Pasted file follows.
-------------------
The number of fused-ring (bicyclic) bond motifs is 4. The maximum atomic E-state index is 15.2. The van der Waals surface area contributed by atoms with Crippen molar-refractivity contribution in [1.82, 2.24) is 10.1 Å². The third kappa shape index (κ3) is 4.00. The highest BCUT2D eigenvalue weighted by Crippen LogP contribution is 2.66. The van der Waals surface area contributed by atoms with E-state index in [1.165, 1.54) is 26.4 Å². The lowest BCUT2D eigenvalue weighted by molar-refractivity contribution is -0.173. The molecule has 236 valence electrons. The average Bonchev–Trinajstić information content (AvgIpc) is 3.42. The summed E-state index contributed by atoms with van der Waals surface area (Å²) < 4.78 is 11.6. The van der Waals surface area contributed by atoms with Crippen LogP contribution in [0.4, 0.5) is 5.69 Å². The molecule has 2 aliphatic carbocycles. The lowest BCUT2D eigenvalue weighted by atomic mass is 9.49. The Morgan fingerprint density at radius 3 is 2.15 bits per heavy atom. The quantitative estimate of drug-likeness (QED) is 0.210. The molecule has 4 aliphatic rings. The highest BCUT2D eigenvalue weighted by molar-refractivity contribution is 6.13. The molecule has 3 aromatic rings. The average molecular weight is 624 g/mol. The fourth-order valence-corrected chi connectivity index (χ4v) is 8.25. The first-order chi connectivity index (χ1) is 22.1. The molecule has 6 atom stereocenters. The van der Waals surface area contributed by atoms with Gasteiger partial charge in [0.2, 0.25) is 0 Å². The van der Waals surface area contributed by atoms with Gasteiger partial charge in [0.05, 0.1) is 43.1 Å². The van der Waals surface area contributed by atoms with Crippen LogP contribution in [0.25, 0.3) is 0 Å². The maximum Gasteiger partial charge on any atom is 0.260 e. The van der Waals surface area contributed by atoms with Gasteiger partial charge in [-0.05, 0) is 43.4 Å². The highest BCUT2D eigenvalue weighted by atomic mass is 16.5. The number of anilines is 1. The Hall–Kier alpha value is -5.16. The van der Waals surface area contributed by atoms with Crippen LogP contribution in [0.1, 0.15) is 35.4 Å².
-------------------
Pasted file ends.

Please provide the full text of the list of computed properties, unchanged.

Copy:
The number of fused-ring (bicyclic) bond motifs is 4. The maximum atomic E-state index is 15.2. The van der Waals surface area contributed by atoms with Crippen molar-refractivity contribution in [1.82, 2.24) is 10.1 Å². The third kappa shape index (κ3) is 4.00. The highest BCUT2D eigenvalue weighted by Crippen LogP contribution is 2.66. The van der Waals surface area contributed by atoms with E-state index in [1.165, 1.54) is 26.4 Å². The lowest BCUT2D eigenvalue weighted by molar-refractivity contribution is -0.173. The molecule has 236 valence electrons. The average Bonchev–Trinajstić information content (AvgIpc) is 3.42. The summed E-state index contributed by atoms with van der Waals surface area (Å²) < 4.78 is 11.6. The van der Waals surface area contributed by atoms with Crippen LogP contribution in [0.4, 0.5) is 5.69 Å². The molecule has 2 aliphatic carbocycles. The lowest BCUT2D eigenvalue weighted by atomic mass is 9.49. The Morgan fingerprint density at radius 3 is 2.15 bits per heavy atom. The quantitative estimate of drug-likeness (QED) is 0.210. The molecule has 4 aliphatic rings. The highest BCUT2D eigenvalue weighted by molar-refractivity contribution is 6.13. The molecule has 3 aromatic rings. The average molecular weight is 624 g/mol. The fourth-order valence-corrected chi connectivity index (χ4v) is 8.25. The first-order chi connectivity index (χ1) is 22.1. The molecule has 6 atom stereocenters. The van der Waals surface area contributed by atoms with Gasteiger partial charge in [0.2, 0.25) is 0 Å². The van der Waals surface area contributed by atoms with Gasteiger partial charge in [0.05, 0.1) is 43.1 Å². The van der Waals surface area contributed by atoms with Crippen LogP contribution in [0.25, 0.3) is 0 Å². The maximum Gasteiger partial charge on any atom is 0.260 e. The van der Waals surface area contributed by atoms with Gasteiger partial charge in [-0.05, 0) is 43.4 Å². The highest BCUT2D eigenvalue weighted by atomic mass is 16.5. The number of anilines is 1. The Hall–Kier alpha value is -5.16. The van der Waals surface area contributed by atoms with Crippen LogP contribution in [0.1, 0.15) is 35.4 Å².